There are not many people who can understand what crashing at well over 200mph, requiring surgery and looking at four walls of a hospital room with an uncertain future like Stefan Wilson is now.
One of those who can is Romain Grosjean. His Bahrain Formula 1 crash in 2020 almost cost him his life.
The Race asked about the tough decision he made to race on ovals following that crash – he skipped the Indy 500 and Texas in 2021 as a rookie but has done every oval since Gateway in August that year – and if also seeing crashes like Wilson has changed how he processes the risks.
“I do, I am much more scared for the driver now,” Grosjean replied.
“I always ask, are they out of the car?
“Motorsport is dangerous, ovals, the speed is there and the impact is pretty big, touch wood most of the time it’s OK, I think Stefan got a bit unlucky with the way it hit the wall and his body, him being so tall in the car, that didn’t help.
“I went to see him this morning, he was in a good mood, we were joking, I hope we can see him on Sunday walking on the grid. I know it’s going to be hard not being in the race, but hopefully he’s back next year.”
Asked why he’d visited Wilson, he added: “Because when I was at the hospital a few guys came, not many but a few, and that meant a lot to me.
“I went last night and he was still in surgery, so I went back this morning. Just cool to have someone coming to you because that room is the worst place to be in.”
Grosjean will start the race from 19th place amid a pack of Andretti cars that struggled in qualifying but mostly have faith they can move forwards in the race.
“I still think there are stronger cars than we are out there,” said Grosjean, who recently told The Race that if you’d have told him last year he’d have a chance of winning the 500 he’d say “f*** no”.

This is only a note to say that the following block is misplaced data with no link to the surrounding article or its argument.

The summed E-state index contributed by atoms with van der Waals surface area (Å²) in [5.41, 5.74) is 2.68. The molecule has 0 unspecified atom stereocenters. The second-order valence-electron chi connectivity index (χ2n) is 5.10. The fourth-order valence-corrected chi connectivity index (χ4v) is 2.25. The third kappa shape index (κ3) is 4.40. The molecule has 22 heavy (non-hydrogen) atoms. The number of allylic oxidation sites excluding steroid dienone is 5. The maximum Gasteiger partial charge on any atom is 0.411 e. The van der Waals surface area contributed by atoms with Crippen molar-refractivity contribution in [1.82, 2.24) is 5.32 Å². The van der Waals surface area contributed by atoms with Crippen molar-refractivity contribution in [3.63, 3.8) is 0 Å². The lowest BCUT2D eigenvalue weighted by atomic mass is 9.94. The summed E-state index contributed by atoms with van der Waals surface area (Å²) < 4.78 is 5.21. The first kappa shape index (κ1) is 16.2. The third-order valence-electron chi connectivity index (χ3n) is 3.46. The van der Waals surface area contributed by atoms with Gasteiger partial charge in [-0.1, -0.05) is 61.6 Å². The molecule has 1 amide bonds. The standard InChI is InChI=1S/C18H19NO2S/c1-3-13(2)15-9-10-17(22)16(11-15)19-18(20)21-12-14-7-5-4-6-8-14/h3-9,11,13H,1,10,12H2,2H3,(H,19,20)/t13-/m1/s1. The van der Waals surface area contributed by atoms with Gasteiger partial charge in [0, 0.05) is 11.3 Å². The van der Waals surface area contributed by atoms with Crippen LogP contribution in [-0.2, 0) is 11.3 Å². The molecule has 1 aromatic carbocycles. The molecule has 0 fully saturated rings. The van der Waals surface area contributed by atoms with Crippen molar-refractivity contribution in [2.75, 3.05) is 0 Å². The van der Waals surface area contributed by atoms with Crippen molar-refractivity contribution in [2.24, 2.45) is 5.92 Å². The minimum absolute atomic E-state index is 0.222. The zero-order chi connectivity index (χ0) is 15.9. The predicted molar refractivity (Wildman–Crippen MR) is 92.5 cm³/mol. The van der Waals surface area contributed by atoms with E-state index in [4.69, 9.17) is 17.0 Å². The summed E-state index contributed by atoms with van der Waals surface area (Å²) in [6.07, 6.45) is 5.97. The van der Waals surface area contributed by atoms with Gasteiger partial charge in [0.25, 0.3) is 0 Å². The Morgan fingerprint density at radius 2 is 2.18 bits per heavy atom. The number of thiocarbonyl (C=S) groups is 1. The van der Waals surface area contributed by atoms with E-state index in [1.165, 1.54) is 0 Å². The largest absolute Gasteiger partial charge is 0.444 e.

But a breakthrough last year in removing understeer from the car was equalled on the ovals at Texas where Grosjean ran up front all day until he was caught out in dirty air and crashed going for fourth.
With that crash and being taken out by Scott McLaughlin at St Petersburg, Grosjean would almost certainly be in the top three or leading the championship right now, with Indy 500 polesitter Alex Palou instead leading the way.
Grosjean would also probably have scored his first IndyCar win at St Pete.
Usually the championship takes a back seat for May as almost the entire field focuses on winning the Brickyard classic. It’s not just the drivers, the teams and engine manufacturers want to win the Indy 500 more than the championship.
Grosjean might well be the only outlier.
“Maybe if I win the championship my focus will be more on the 500!” he said.
“But yeah, right now my focus is more on the championship than the 500.
“I know for a lot of the guys here it’s very different, they grew up with this race which I fully understand and on Sunday again it’s going to come and be amazing.
“It’s probably the race I want to win the most. But right now, championship is where I want to be.”
Grosjean is definitely in the European/F1 mindset where the championship is the ultimate goal, whereas in North America the likes of the Super Bowl and Stanley Cup encourage a single-event mentality.
That’s certainly the case in IndyCar where the 500 is favoured.
Based on where he starts and his car performance so far this month it would be a tough ask for Grosjean. But unlike the rest of the field, he may leave the event with a better mental state as others wonder why they didn’t win and have to accept they’ll have to wait 12 months for another go, after a whole month of desperate work exhausting every avenue for the event.
Grosjean probably already has his mindset at least a little bit elsewhere and probably is already considering Detroit.
That’s the race after the 500, and a street course, the likes of which Grosjean has scored a second place this year, should have won St Pete and qualified first and third this year.